Updated: Apr 19, 2021
Have you ever considered that the way you perceive your pronunciation of a word/sound may differ from an objective phonetic description of it? For example, when I’m speaking Spanish, I think I am saying all but the double -rr- (e.g,- erre con erre, guitarra...etc.) correctly. However, native speakers still notice my accent and ask me “where are you from?” In fact, this still happens to me, even in sentences without the -rr-. So, even though I believe my production is accurate, it is clearly still incomplete. How would native Spanish speaking listeners describe my production? How would native or advanced English speakers describe your production? Would our perceptions of our own speech line up with what our listeners hear?
So, you can see there is plenty of room for miscommunication and inaccuracy. Of course, the critical starting point is building awareness of the individual sounds or phonemes that we use in American English. Conceptualizing these sounds--visually, intellectually, and mechanically-- is one way to start moving towards a more objective understanding of the sounds, rather than automatically producing a similar sound from our native language without a thought to the places of articulation in the mouth. That said, a dictionary of target sounds isn’t enough to combat inaccuracy. Instead, the similarities between American English and your native language are worthy of further consideration. In fact, the sounds that you may rely on when speaking English, but which might not yet be accurately formed, serve as rungs on the ladder between the mother-language phonetics and native-like production of American English phonetics.
Where is my tongue when I say the word bear?
How does this compare to the target pronunciation?
What are the differences between my approximation and the native-like pronunciation?
This quick self-reflection will not only raise your own awareness, but it will shed some light on the phonetics of your own mother-language, which, in turn, can help to inform your pronunciation in American English generally.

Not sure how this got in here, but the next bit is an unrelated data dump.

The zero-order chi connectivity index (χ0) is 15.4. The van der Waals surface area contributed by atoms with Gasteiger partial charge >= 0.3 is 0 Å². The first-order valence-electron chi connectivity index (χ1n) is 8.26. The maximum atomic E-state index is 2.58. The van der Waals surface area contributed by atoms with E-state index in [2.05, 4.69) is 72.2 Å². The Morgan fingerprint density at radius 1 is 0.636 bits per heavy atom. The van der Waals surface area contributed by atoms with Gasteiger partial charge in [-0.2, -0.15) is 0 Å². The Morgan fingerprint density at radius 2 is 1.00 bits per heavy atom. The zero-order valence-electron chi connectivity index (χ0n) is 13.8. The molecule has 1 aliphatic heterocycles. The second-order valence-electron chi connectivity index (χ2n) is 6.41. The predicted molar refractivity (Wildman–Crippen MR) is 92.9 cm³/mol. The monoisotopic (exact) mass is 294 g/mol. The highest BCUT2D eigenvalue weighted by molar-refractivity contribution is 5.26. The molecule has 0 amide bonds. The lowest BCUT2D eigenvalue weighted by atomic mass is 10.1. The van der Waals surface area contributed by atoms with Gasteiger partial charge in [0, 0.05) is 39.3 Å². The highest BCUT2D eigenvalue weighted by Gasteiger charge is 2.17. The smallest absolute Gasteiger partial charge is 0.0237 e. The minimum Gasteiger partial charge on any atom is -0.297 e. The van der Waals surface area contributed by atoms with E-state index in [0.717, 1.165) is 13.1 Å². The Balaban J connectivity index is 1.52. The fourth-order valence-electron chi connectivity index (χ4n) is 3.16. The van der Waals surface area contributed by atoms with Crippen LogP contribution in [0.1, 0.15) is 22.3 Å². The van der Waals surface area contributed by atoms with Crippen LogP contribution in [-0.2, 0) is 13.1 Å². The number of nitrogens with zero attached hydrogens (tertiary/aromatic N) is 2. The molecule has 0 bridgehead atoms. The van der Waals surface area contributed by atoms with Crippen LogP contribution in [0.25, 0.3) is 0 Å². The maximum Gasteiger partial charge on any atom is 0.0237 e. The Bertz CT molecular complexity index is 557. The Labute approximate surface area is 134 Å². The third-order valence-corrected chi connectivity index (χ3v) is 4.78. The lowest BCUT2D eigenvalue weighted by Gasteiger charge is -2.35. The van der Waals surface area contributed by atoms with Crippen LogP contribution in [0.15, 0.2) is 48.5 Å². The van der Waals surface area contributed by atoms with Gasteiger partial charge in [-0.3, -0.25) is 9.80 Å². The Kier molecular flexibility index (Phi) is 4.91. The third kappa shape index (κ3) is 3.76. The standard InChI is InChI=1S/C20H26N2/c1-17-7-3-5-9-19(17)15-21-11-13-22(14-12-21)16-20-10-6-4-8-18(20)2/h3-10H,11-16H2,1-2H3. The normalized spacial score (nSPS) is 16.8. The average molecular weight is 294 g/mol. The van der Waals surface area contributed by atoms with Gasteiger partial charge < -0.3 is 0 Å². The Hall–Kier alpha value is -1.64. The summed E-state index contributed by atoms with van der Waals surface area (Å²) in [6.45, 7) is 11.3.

This strategy not only emphasizes your awareness, but also moves the focus onto our listeners.
Think back to a time when you’ve heard a non-native speaker in your mother language. If you think of a heavily accented speaker, what is it that makes them so difficult to understand? It’s not only the lack of integration of target foreign language phonemes, but also the disparity in phonetic expectations between you and them. The heavily accented language learner expects you will understand their approximations--the sounds from their own mother language they now use in the target foreign language. In fact, this language learner may not even perceive such expectations, or the sounds they are or aren’t making, or the differences between their native language and the target foreign language.
What sounds do your listeners expect from you? Using a bit of self-awareness and self-reflection, along with practice and dedication, we should be able to identify the differences between our own approximations of American English and the target pronunciations. Which should we use when we are speaking in English? Which sound do listeners expect us to use?
Finally, will our listeners’ perceptions of us change based on how we speak? If we use the target American sounds, how will that inform their thinking about us as a speaker? Remember the heavily accented non-native speaker in your own language? How did you perceive this person upon first listen, compared to a native speaker? These perceptual differences are natural and a documented feature in the Applied Linguistics scholarship-- and they’re nothing to be ashamed of. Languages are hard! They take practice! The important point is that with greater awareness, you will have control over your accuracy and over which sounds you use.
Partially adapted from Helen Fraser's "ESL Pronunciation Teaching: Could it be more effective?" 1999